author = "Rajani Ravi and Atul Bedi",
year = "2002",
month = "3",
day = "15",
language = "English (US)",
volume = "62",
pages = "1583--1587",
journal = "Journal of Cancer Research",
issn = "0099-7013",
publisher = "American Association for Cancer Research Inc.",
number = "6",

}

TY - JOUR

T1 - Requirement of BAX for TRAIL/Apo2L-induced apoptosis of colorectal cancers

T2 - Synergism with sulindac-mediated inhibition of Bcl-xL

AU - Ravi, Rajani

AU - Bedi, Atul

PY - 2002/3/15

Y1 - 2002/3/15

N2 - The cornerstone of the systemic treatment of advanced colorectal cancer is 5-fluorouracil. However, 5-fluorouracil-induced apoptosis is dependent on p53, a tumor suppressor gene that is lost or inactivated in at least 85% of human colorectal cancers. Here we show that tumor necrosis factor-related apoptosis-inducing ligand (TRAIL)/Apo2L triggers caspase-8-mediated truncation of BID, mitochondrial activation of caspase-9, and apoptosis in both p53+/+ or p53-/- isogenic HCT116 colorectal cancer cells. TRAIL/Apo2L also sensitizes both p53+/+ or p53-/- colorectal cancer cells to ionizing radiation. In contrast, we find that TRAIL/Apo2L fails to activate caspase-9 or induce apoptosis in isogenic HCT116 colorectal cancer cells that are deficient in BAX, a proapoptotic gene that is mutated in >50% of colorectal cancers of the microsatellite mutator phenotype. Loss of BAX also renders colorectal cancer cells resistant to TRAIL/Apo2L-mediated radiosensitization. We additionally demonstrate that TRAIL/Apo2L-induced death of p53+/+- or p53-/-- BAX-proficient but not BAX-deficient colorectal cancer cells is augmented by reducing nuclear factor-κB-dependent expression of Bcl-xL with either a peptide that disrupts the inhibitor of κB kinase complex or the nonsteroidal anti- inflammatory drug, sulindac sulfide. These results indicate that the combination of TRAIL/Apo2L with either irradiation or sulindac may be highly effective against both p53-proficient and p53-deficient colorectal cancers; however, BAX-deficient tumors may evade elimination by TRAIL/Apo2L-based regimens. Our findings may aid the development and genotype-specific application of TRAIL/Apo2L-based combinatorial regimens for the treatment of colorectal cancers.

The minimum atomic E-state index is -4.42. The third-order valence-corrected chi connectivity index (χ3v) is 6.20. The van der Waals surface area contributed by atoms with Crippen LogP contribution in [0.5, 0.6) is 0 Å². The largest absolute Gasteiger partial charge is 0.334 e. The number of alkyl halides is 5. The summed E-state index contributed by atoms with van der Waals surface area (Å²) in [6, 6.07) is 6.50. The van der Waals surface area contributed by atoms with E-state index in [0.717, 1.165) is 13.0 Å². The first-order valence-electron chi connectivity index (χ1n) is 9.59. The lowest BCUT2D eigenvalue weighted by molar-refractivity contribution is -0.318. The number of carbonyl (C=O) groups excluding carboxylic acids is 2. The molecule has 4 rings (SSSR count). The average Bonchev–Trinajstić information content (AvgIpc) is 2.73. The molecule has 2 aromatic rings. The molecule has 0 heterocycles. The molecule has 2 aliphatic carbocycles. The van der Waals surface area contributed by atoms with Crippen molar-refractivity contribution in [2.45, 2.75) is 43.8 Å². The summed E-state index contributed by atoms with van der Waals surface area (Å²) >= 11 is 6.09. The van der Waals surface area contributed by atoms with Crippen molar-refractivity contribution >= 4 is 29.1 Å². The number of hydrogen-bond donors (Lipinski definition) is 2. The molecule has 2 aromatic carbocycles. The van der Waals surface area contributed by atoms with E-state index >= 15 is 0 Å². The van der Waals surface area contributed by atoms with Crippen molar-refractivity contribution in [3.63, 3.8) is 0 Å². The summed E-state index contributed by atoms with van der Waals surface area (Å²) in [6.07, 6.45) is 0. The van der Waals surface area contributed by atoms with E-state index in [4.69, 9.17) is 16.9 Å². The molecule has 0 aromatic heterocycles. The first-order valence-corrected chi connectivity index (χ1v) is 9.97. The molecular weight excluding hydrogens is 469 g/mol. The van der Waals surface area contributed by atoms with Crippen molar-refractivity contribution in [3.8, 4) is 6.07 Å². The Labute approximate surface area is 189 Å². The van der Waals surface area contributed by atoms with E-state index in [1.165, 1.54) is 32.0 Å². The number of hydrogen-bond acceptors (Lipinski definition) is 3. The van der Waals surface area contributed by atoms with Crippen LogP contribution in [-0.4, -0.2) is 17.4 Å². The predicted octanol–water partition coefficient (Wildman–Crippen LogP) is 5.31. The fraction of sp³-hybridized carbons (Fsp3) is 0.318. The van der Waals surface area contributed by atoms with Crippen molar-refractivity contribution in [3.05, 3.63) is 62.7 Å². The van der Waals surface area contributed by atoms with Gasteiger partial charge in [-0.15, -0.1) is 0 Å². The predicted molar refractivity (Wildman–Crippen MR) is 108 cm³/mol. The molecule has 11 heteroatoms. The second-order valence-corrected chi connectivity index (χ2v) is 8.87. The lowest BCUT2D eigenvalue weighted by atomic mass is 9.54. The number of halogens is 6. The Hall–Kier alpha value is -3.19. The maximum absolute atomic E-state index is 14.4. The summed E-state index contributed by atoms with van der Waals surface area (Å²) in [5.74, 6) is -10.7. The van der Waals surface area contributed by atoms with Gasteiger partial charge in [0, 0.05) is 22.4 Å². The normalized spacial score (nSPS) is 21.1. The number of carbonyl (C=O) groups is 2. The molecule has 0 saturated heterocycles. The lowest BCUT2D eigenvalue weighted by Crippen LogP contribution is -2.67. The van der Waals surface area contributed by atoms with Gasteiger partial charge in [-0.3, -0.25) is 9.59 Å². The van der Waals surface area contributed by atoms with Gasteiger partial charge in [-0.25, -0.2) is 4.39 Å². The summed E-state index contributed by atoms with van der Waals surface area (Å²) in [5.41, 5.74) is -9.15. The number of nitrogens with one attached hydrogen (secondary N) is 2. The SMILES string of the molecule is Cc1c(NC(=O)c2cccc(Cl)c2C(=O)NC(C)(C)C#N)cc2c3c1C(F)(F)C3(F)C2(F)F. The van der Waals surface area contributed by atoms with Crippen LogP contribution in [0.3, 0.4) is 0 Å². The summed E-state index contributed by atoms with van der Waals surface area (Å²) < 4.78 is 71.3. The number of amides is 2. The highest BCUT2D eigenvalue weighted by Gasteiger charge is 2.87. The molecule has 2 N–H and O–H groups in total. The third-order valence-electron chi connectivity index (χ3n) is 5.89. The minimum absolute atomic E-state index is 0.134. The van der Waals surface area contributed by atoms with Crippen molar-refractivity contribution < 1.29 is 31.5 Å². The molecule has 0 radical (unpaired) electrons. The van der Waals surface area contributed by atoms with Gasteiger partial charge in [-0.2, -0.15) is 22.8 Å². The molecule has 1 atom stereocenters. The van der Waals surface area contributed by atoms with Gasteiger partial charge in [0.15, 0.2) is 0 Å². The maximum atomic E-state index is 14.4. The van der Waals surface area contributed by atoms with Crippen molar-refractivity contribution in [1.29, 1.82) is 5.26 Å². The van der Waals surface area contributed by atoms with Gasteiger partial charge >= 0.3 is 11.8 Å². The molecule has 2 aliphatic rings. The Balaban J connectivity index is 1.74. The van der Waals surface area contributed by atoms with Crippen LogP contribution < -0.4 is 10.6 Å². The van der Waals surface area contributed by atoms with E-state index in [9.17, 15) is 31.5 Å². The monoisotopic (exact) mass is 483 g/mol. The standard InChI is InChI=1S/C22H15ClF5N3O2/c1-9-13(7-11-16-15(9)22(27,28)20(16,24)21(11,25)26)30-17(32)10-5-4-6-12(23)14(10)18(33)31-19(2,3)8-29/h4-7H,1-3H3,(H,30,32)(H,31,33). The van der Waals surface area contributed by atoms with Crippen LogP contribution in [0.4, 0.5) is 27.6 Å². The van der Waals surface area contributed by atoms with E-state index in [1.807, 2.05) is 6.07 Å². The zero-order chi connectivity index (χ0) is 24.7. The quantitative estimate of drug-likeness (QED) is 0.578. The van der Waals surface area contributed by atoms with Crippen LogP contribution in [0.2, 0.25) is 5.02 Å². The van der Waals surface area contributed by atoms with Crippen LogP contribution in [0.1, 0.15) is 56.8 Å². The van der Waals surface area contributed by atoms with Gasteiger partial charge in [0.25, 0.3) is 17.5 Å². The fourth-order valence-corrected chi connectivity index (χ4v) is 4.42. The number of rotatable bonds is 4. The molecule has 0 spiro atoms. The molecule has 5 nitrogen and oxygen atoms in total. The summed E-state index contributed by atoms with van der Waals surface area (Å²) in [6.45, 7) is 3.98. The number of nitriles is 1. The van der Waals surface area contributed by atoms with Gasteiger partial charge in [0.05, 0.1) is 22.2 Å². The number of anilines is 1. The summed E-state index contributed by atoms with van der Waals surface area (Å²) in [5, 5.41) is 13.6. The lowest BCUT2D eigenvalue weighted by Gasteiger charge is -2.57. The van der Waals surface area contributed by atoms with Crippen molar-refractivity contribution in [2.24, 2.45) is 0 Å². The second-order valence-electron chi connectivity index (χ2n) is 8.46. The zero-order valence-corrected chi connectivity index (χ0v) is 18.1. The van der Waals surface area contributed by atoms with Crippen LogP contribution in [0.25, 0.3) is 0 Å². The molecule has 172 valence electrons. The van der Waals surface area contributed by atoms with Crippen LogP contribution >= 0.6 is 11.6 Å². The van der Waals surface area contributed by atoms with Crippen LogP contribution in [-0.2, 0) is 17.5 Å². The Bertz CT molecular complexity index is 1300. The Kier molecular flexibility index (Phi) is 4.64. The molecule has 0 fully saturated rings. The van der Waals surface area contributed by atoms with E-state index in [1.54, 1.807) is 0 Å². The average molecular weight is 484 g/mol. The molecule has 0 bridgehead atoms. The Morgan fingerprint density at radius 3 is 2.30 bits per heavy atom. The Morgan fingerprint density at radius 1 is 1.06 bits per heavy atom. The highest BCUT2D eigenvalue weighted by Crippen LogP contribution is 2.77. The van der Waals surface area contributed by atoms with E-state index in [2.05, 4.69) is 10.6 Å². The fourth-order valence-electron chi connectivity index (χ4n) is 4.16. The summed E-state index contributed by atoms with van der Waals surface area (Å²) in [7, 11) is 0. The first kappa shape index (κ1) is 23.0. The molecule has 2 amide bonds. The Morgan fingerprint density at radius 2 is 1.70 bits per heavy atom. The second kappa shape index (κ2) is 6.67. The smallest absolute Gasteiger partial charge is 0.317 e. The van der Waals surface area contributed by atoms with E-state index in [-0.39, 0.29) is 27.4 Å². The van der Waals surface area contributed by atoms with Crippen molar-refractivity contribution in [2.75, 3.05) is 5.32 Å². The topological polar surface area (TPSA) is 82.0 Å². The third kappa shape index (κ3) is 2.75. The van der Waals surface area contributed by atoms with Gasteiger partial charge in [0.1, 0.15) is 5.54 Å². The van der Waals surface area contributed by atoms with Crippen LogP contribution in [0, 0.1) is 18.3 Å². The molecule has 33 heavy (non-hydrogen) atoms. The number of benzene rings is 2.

AB - The cornerstone of the systemic treatment of advanced colorectal cancer is 5-fluorouracil. However, 5-fluorouracil-induced apoptosis is dependent on p53, a tumor suppressor gene that is lost or inactivated in at least 85% of human colorectal cancers. Here we show that tumor necrosis factor-related apoptosis-inducing ligand (TRAIL)/Apo2L triggers caspase-8-mediated truncation of BID, mitochondrial activation of caspase-9, and apoptosis in both p53+/+ or p53-/- isogenic HCT116 colorectal cancer cells. TRAIL/Apo2L also sensitizes both p53+/+ or p53-/- colorectal cancer cells to ionizing radiation. In contrast, we find that TRAIL/Apo2L fails to activate caspase-9 or induce apoptosis in isogenic HCT116 colorectal cancer cells that are deficient in BAX, a proapoptotic gene that is mutated in >50% of colorectal cancers of the microsatellite mutator phenotype. Loss of BAX also renders colorectal cancer cells resistant to TRAIL/Apo2L-mediated radiosensitization. We additionally demonstrate that TRAIL/Apo2L-induced death of p53+/+- or p53-/-- BAX-proficient but not BAX-deficient colorectal cancer cells is augmented by reducing nuclear factor-κB-dependent expression of Bcl-xL with either a peptide that disrupts the inhibitor of κB kinase complex or the nonsteroidal anti- inflammatory drug, sulindac sulfide. These results indicate that the combination of TRAIL/Apo2L with either irradiation or sulindac may be highly effective against both p53-proficient and p53-deficient colorectal cancers; however, BAX-deficient tumors may evade elimination by TRAIL/Apo2L-based regimens. Our findings may aid the development and genotype-specific application of TRAIL/Apo2L-based combinatorial regimens for the treatment of colorectal cancers.

UR - http://www.scopus.com/inward/record.url?scp=0037085935&partnerID=8YFLogxK

UR - http://www.scopus.com/inward/citedby.url?scp=0037085935&partnerID=8YFLogxK

M3 - Article

C2 - 11912124

AN - SCOPUS:0037085935

VL - 62

SP - 1583

EP - 1587

JO - Journal of Cancer Research

JF - Journal of Cancer Research

SN - 0099-7013

IS - 6

ER -